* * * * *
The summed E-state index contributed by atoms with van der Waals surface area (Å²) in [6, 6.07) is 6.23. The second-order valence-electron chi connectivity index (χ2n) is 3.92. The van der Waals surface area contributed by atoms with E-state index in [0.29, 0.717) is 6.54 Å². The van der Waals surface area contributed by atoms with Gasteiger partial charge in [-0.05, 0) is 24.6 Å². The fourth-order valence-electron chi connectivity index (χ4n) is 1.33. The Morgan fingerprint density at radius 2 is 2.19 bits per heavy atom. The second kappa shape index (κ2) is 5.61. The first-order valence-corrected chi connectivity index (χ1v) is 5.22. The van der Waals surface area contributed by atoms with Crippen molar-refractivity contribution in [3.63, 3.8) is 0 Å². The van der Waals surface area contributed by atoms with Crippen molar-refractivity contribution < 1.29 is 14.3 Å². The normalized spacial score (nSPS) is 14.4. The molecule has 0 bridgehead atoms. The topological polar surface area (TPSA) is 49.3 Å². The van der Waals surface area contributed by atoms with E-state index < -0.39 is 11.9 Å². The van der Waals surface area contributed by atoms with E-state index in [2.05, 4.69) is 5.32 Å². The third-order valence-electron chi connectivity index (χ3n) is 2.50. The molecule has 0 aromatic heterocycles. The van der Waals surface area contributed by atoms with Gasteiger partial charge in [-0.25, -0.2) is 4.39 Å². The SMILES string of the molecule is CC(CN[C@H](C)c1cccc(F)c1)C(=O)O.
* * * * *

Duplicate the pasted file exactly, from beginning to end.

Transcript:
The summed E-state index contributed by atoms with van der Waals surface area (Å²) in [6, 6.07) is 6.23. The second-order valence-electron chi connectivity index (χ2n) is 3.92. The van der Waals surface area contributed by atoms with E-state index in [0.29, 0.717) is 6.54 Å². The van der Waals surface area contributed by atoms with Gasteiger partial charge in [-0.05, 0) is 24.6 Å². The fourth-order valence-electron chi connectivity index (χ4n) is 1.33. The Morgan fingerprint density at radius 2 is 2.19 bits per heavy atom. The second kappa shape index (κ2) is 5.61. The first-order valence-corrected chi connectivity index (χ1v) is 5.22. The van der Waals surface area contributed by atoms with Crippen molar-refractivity contribution in [3.63, 3.8) is 0 Å². The van der Waals surface area contributed by atoms with Crippen molar-refractivity contribution < 1.29 is 14.3 Å². The normalized spacial score (nSPS) is 14.4. The molecule has 0 bridgehead atoms. The topological polar surface area (TPSA) is 49.3 Å². The van der Waals surface area contributed by atoms with E-state index < -0.39 is 11.9 Å². The van der Waals surface area contributed by atoms with E-state index in [2.05, 4.69) is 5.32 Å². The third-order valence-electron chi connectivity index (χ3n) is 2.50. The molecule has 0 aromatic heterocycles. The van der Waals surface area contributed by atoms with Gasteiger partial charge in [-0.25, -0.2) is 4.39 Å². The SMILES string of the molecule is CC(CN[C@H](C)c1cccc(F)c1)C(=O)O.